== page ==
Arrests Motivated by Politics Face a Supreme Court Test

In her memoir, Justice Sonia Sotomayor confessed that she does not always observe the letter of the law. “I’m a New Yorker,” she wrote, “and I jaywalk with the best of them.”

Almost no one is arrested for jaywalking, of course. But, as Justice Elena Kagan pointed out in a 2018 argument, it is the sort of crime that a police officer could use as a pretext for retaliation.

“You can think of it,” she said, “as a case where an individual police officer, you know, decides to arrest for jaywalking somebody wearing a Black Lives Matter T-shirt or, alternatively, a Make America Great Again cap.”

The crime was real. “The person jaywalked,” she said. But what should judges do when a police officer, who would ordinarily look the other way, does not?

The Supreme Court has long struggled to figure out when to allow suits for such retaliatory arrests. In 2019, it left the door open just a crack — using the example of jaywalking.

“At many intersections, jaywalking is endemic but rarely results in arrest,” Chief Justice John G. Roberts Jr. wrote for the majority, adding that there may be circumstances in which someone arrested for that crime could sue for retaliation.

Last month, the court agreed to hear the case of a 72-year-old city councilwoman in Texas who was arrested for misplacing a piece of paper after criticizing the city manager. The case, to be argued next year, will test who can squeeze through the door the chief justice left ajar — or whether, as a practical matter, it is limited to jaywalking.

The general rule is that if a police officer had probable cause for an arrest, there can be no claim of retaliation, whatever the officer’s actual motives.

In his 2019 opinion, though, the chief justice said there was “a narrow qualification” to the usual rule that the presence of probable cause dooms a claim for retaliatory arrest.

“If an individual who has been vocally complaining about police conduct is arrested for jaywalking,” he wrote, “it would seem insufficiently protective of First Amendment rights to dismiss the individual’s retaliatory arrest claim on the ground that there was undoubted probable cause for the arrest.”

How to tell when this exception applies? The plaintiff must present, the chief justice wrote, “objective evidence that he was arrested when otherwise similarly situated individuals not engaged in the same sort of protected speech had not been.”

That phrase, which becomes less clear the longer you stare at it, is at the heart of the new case, Gonzalez v. Trevino, No. 22-1025.

It concerns Sylvia Gonzalez, who says she was arrested in 2019 for a trivial offense in retaliation for her criticism of the city manager of Castle Hills, Texas.

It happened not long after Ms. Gonzalez won a surprise victory and became the town’s first Hispanic councilwoman. Her first official act was to help collect signatures for a petition calling for the city manager’s removal. At her first council meeting, a resident submitted the petition.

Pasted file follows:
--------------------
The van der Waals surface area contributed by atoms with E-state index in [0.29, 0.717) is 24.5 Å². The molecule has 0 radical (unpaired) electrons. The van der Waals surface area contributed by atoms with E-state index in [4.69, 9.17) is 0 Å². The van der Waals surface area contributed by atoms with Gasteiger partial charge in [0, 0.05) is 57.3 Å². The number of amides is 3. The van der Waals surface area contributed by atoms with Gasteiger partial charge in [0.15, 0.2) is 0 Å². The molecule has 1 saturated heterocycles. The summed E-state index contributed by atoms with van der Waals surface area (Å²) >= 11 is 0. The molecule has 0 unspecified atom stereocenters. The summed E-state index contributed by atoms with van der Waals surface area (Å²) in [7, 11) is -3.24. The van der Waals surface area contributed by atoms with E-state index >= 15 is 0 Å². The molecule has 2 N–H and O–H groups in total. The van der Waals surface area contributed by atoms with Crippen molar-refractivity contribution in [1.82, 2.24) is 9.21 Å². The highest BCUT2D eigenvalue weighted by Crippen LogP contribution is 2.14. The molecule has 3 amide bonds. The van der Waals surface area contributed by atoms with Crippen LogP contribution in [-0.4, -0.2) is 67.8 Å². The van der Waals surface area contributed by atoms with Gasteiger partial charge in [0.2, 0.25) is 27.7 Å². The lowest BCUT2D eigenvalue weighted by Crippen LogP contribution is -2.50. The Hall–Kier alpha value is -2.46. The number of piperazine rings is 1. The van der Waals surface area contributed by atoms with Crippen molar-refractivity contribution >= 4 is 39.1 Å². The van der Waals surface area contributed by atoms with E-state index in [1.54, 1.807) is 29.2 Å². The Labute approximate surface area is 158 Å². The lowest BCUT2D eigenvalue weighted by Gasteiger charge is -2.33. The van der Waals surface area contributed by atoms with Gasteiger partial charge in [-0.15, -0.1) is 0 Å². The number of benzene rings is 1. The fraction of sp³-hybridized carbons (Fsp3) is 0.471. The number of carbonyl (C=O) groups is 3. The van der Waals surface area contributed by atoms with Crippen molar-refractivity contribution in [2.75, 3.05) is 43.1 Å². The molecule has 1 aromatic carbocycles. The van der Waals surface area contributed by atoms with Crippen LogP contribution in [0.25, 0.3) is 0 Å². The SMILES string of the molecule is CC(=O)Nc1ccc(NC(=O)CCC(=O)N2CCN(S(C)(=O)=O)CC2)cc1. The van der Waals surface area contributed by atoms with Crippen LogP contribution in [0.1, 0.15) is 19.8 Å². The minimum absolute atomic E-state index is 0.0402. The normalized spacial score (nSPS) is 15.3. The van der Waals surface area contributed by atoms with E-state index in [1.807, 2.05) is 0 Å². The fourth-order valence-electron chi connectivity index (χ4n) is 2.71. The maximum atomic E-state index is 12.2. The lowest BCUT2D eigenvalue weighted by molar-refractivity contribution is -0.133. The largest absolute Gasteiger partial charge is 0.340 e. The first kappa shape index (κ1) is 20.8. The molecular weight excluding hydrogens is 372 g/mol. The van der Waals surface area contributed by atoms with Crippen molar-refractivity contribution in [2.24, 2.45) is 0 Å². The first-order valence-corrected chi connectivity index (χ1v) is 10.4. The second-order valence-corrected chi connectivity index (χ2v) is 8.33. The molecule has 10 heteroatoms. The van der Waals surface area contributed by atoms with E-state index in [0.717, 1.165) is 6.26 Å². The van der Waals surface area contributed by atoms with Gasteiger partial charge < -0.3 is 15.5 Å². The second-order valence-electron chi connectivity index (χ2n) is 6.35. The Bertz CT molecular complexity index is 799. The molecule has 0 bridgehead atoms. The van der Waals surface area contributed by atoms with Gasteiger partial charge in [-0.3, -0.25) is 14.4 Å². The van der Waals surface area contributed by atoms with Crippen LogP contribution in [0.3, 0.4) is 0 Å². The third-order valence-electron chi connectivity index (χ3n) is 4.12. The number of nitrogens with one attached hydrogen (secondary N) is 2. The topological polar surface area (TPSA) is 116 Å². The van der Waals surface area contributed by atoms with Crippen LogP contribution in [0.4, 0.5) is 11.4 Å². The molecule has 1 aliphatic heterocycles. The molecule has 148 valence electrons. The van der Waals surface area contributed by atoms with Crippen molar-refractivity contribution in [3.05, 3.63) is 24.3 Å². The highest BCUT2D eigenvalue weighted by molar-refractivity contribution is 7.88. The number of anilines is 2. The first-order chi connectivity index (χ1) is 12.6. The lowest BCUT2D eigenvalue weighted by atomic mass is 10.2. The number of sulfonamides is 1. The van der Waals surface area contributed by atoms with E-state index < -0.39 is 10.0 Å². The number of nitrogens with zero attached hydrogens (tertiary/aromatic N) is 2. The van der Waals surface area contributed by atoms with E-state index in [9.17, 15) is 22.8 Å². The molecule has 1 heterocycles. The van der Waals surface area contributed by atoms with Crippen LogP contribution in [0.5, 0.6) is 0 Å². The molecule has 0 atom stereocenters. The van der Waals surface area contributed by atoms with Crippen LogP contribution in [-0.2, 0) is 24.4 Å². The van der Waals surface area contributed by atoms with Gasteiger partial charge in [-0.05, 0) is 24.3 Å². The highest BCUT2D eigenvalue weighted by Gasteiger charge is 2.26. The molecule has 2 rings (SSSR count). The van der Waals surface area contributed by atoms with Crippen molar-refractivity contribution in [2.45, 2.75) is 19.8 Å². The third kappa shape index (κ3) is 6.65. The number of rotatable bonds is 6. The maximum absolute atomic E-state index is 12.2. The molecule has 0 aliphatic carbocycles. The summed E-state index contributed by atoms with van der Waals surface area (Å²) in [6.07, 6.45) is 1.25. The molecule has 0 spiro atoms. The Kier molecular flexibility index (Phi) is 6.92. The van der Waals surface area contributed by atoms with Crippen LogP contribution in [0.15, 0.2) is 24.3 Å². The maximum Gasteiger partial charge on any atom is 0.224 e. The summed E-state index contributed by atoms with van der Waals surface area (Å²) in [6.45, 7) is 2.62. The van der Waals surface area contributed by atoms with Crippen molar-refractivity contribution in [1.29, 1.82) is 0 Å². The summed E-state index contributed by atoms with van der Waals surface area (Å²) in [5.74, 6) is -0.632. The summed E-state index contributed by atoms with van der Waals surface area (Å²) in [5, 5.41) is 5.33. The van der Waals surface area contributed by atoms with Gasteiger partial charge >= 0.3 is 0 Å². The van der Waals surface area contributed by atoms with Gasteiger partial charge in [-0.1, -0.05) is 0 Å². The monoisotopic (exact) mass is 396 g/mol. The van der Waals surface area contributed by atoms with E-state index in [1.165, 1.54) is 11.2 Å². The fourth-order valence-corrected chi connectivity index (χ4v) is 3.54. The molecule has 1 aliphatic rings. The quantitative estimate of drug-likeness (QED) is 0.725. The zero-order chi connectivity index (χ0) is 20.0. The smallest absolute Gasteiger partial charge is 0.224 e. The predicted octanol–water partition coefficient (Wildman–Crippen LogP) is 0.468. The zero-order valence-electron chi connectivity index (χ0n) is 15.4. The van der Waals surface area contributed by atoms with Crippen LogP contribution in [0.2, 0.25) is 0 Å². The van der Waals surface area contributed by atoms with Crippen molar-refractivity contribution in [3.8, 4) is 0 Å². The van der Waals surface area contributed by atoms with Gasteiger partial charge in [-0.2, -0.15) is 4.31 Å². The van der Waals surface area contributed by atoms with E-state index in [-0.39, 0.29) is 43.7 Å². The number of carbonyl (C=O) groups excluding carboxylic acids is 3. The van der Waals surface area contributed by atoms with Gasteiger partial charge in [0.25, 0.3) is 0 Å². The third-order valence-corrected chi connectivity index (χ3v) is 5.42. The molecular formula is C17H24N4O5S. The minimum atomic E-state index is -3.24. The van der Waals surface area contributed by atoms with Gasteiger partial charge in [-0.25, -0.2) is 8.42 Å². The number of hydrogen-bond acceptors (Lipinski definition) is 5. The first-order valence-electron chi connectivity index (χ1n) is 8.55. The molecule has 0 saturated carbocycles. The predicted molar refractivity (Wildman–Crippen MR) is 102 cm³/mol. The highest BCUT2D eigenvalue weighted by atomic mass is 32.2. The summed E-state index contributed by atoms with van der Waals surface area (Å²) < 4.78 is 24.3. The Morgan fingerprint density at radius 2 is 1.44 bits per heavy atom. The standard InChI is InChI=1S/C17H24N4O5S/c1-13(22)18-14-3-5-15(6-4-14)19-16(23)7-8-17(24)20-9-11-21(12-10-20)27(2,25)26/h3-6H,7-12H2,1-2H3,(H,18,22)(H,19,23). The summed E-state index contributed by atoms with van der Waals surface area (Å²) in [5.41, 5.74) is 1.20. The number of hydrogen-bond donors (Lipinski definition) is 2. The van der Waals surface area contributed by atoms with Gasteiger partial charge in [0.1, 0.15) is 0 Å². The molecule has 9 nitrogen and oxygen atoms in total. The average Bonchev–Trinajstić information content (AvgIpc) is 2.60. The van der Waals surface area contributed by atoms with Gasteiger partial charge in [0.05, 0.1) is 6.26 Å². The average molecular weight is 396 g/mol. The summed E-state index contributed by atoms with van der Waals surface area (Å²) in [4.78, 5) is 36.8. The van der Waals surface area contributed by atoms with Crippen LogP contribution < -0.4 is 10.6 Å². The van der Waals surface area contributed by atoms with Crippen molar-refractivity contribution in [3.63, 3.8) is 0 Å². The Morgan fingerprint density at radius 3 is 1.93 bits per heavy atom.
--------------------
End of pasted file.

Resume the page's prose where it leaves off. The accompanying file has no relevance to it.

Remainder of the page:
At the end of the session, Ms. Gonzalez gathered the papers in front of her and put them in a binder. The petition was among them.

It was not there long. The mayor asked for it, and Ms. Gonzalez found it in her binder. As she recalled it, the mayor told her that she had “probably picked it up by mistake.”

A two-month investigation followed. At its conclusion, Ms. Gonzalez was arrested for concealing a government document, a misdemeanor.

“She spent a day in jail, handcuffed, on a cold metal bench, wearing an orange jail shirt and avoiding the restroom, which had no doors,” her lawyers wrote in her petition seeking Supreme Court review.

The district attorney dropped the charges, but Ms. Gonzalez, saying she had found the episode traumatic, resigned from her position. She sued, saying the arrest had been in retaliation for her exercising her First Amendment rights.

Ms. Gonzalez, represented by the Institute for Justice, said she had the sort of objective evidence of retaliation that Chief Justice Roberts required. Her lawyers had reviewed a decade of data in her county, they wrote, and it was “clear that the tampering statute had never been used to charge someone for a common and uneventful offense of putting a piece of paper in the wrong pile.”

A divided three-judge panel of the U.S. Court of Appeals for the Fifth Circuit said that was not enough. “Gonzalez does not offer evidence of other similarly situated individuals who mishandled a government petition but were not prosecuted,” Judge Kurt D. Engelhardt wrote for the majority.

That is a high bar. It is one thing to show that no one else had been arrested for what she did. It is another to prove that others had misplaced pieces of paper and had not been arrested.

When the case was argued before the Fifth Circuit, a lawyer for the city officials Ms. Gonzalez had sued said the exception the chief justice had identified was basically limited to jaywalking.

The 2019 case “talked specifically about jaywalking and places where jaywalking is endemic,” said the lawyer, Scott M. Tschirhart. “What she would have to show is that stealing government documents was endemic, and that’s never been shown.”

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